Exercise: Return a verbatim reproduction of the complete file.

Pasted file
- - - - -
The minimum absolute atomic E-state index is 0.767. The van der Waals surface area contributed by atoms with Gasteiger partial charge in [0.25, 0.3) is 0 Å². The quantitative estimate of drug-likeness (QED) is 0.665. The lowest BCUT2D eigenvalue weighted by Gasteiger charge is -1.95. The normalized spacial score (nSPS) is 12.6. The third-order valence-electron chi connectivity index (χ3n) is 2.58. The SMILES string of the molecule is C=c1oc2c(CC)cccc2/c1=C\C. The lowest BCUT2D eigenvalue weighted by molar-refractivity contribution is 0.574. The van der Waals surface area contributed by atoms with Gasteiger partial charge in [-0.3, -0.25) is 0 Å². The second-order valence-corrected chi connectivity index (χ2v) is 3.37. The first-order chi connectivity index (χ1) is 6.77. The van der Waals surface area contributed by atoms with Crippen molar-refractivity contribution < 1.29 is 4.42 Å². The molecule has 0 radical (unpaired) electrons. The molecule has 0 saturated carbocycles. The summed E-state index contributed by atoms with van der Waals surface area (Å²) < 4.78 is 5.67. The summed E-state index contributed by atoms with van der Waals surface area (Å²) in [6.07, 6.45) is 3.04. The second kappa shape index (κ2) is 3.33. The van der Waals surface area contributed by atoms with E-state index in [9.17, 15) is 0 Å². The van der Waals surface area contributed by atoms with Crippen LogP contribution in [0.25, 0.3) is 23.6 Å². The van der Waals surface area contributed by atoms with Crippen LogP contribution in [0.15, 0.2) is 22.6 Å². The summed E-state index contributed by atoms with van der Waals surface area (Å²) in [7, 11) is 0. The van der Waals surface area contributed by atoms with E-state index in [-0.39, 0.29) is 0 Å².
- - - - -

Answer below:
The minimum absolute atomic E-state index is 0.767. The van der Waals surface area contributed by atoms with Gasteiger partial charge in [0.25, 0.3) is 0 Å². The quantitative estimate of drug-likeness (QED) is 0.665. The lowest BCUT2D eigenvalue weighted by Gasteiger charge is -1.95. The normalized spacial score (nSPS) is 12.6. The third-order valence-electron chi connectivity index (χ3n) is 2.58. The SMILES string of the molecule is C=c1oc2c(CC)cccc2/c1=C\C. The lowest BCUT2D eigenvalue weighted by molar-refractivity contribution is 0.574. The van der Waals surface area contributed by atoms with Gasteiger partial charge in [-0.3, -0.25) is 0 Å². The second-order valence-corrected chi connectivity index (χ2v) is 3.37. The first-order chi connectivity index (χ1) is 6.77. The van der Waals surface area contributed by atoms with Crippen molar-refractivity contribution < 1.29 is 4.42 Å². The molecule has 0 radical (unpaired) electrons. The molecule has 0 saturated carbocycles. The summed E-state index contributed by atoms with van der Waals surface area (Å²) < 4.78 is 5.67. The summed E-state index contributed by atoms with van der Waals surface area (Å²) in [6.07, 6.45) is 3.04. The second kappa shape index (κ2) is 3.33. The van der Waals surface area contributed by atoms with E-state index in [9.17, 15) is 0 Å². The van der Waals surface area contributed by atoms with Crippen LogP contribution in [0.25, 0.3) is 23.6 Å². The van der Waals surface area contributed by atoms with Crippen LogP contribution in [0.15, 0.2) is 22.6 Å². The summed E-state index contributed by atoms with van der Waals surface area (Å²) in [7, 11) is 0. The van der Waals surface area contributed by atoms with E-state index in [-0.39, 0.29) is 0 Å².